Marguerite Nyirabanyaga is one of the hundreds of exhibitors showcasing different products at the ongoing Rwanda International Trade Fair (RITF) at the Gikondo showground in Kicukiro District. The artisan is no ordinary exhibitor; the 69-year-old has attended all the expos since inauguration 20 years.
The maker of various handicrafts, including bags and baskets, has been able to visit and exhibit in Europe and across the East African region thanks to her participation in the first RITF.
“I have represented Rwanda at many trade fairs across the world in countries like Germany, Kenya, and Uganda, among others,” she told Business Times from her stall at the ongoing expo last week.
The weaver boasts of 10 certificates both for capacity building courses and exhibitions she has attended abroad.
During a tradeshow she attended in Germany in 2002, Nyirabanyaga’s skills and handicrafts impressed the Germans and she was rewarded handsomely.
“They asked me what I wanted them to do for me and I told them to build school in Rwanda to support government efforts to educate all our children,” she says. For Nyirabanyaga, getting an education is key especially as she never had a chance to go to school.
During the 2002 expo, Nyirabanyaga was identified and awarded by the Private Sector Federation (PSF) as the first Rwandan to make bags from lint material. She also won a fully paid trip to go and exhibit her products in Germany.
“My unique bags impressed the Germans and they wanted to reward me. When they asked me what I wanted, I told them to construct a school in Rwanda so that the young generation gets more opportunities to get educated and acquire knowledge,” she narrates.
That she never asked for personal things like a house or car amazed her hosts, Germany’s Ministry of Development. The Germans built a primary school in Ngororero District in 2007, which the local Ministry of Education named after her.
Nyirabanyaga RITF experience over the years
Nyirabanyaga says much has changed at the expo with more traders and manufacturers attending the annual event.
“The quality of local products showcased at the trade fair has improved significantly and more foreign traders also attend compared to the initial events,” she says.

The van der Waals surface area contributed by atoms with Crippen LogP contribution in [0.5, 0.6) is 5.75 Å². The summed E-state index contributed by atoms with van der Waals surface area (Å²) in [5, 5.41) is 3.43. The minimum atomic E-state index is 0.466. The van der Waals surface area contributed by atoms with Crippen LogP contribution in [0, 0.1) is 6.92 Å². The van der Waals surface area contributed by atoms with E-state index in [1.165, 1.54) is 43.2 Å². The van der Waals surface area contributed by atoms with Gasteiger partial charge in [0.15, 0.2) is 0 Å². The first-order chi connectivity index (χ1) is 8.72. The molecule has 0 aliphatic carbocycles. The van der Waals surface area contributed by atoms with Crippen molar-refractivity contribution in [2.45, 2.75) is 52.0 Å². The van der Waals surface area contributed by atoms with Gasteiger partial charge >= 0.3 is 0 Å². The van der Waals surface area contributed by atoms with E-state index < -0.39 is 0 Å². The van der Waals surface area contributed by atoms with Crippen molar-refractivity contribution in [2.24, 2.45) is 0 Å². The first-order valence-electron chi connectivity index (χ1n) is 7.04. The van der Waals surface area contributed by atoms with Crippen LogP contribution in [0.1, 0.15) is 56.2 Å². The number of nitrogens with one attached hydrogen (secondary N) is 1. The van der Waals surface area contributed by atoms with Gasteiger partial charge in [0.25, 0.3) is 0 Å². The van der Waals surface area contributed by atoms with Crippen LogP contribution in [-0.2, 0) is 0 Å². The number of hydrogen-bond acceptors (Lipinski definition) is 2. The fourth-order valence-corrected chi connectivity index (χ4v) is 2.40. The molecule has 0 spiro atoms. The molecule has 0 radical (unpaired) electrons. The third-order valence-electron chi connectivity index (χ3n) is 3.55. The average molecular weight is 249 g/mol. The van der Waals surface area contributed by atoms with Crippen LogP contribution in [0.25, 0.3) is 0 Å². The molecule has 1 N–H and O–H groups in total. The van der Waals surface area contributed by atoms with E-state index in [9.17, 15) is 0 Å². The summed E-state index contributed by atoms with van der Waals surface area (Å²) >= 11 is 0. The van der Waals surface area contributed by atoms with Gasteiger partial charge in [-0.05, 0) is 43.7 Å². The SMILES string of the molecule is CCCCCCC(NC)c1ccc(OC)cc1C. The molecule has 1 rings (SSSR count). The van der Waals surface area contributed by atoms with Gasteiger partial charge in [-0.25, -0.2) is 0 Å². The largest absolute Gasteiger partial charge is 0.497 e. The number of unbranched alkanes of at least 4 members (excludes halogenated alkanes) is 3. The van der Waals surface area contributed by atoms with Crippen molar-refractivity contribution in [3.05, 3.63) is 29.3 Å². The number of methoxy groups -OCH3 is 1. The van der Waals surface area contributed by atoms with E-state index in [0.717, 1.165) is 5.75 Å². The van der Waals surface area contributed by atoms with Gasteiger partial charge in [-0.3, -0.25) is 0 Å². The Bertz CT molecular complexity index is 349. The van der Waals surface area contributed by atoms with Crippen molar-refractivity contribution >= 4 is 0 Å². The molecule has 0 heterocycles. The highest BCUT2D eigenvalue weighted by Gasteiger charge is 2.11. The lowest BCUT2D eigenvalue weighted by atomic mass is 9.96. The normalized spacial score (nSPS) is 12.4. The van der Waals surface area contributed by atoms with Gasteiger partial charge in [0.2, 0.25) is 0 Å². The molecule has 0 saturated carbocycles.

She adds that there is more diversity among local participants with the number of youth groups, women and people with disabilities exhibiting going up each year. “This indicates that more Rwandans have embraced an entrepreneurial spirit and are ready to contribute to national development efforts,” Nyirabanyaga.
She welcomes the move by PSF and government to relocate the expo venue to a big place, saying the current showground can no longer accommodate the growing number of exhibitors.
The interview with Nyirabanyaga is periodically interrupted by customers who want her products or are inquiring about the prices. This goes on for over 40 minutes until a friend of hers comes and helps.
The elderly exhibitor says she is motivated to keep showcasing her products at the expo each year because of huge customers demand.
She says many Rwandans and foreigners, mostly Ugandans, keep asking for her products and usually make orders through the year. “So, I have to cater for the growing number of customers and since the expo runs for weeks, I am sure more people, hotels and other firms would want to buy the handicrafts,” she adds.
She says the prices for her products have more than doubled since the first expo, particularly as she keeps perfecting her act and improving quality and creativity. The prices of Nyirabanyaga’s bags range from Rwf5,000 to Rwf20,000 each, depending on size, while those of baskets are between Rwf5,000 and Rwf15,000 apiece. Those who buy in bulk benefit from some discount, depending on the number of items bought.
The growing number of competitors keeps Nyirabanyaga on her toes though she still has an upper hand given the fact that she pioneered the making of lint bags and has developed a network of retailers that support the business.
“I am happy that more skilled young people, especially women have joined the trade which gives them a sustainable source of income. This is important to achieve women empowerment and financial independence,” she says.
What she has acquired
She has been able to construct two houses in Rwamagana District using the money she earns from expos. She has educated her children and, since she is a widow, she played both roles of a mother and father.
Nyirabanyaga has also forged many connections with traders in different countries where she sells her products more often which has expanded her business. She has been able to train people in handicrafts, including making of her trademark bags, at a small fee.
She says using hands to make crafts is tedious, requiring investment in a modern machine that Nyirabanyaga cannot afford. She also imports the raw materials she uses to make the bags from Kenya, which she says is costly.
Building a training centre
Nyirabanyaga plans to start a training centre to teach people how to make handicrafts, including bags and decorative baskets. She is, however, still looking for funding to kick-start the project.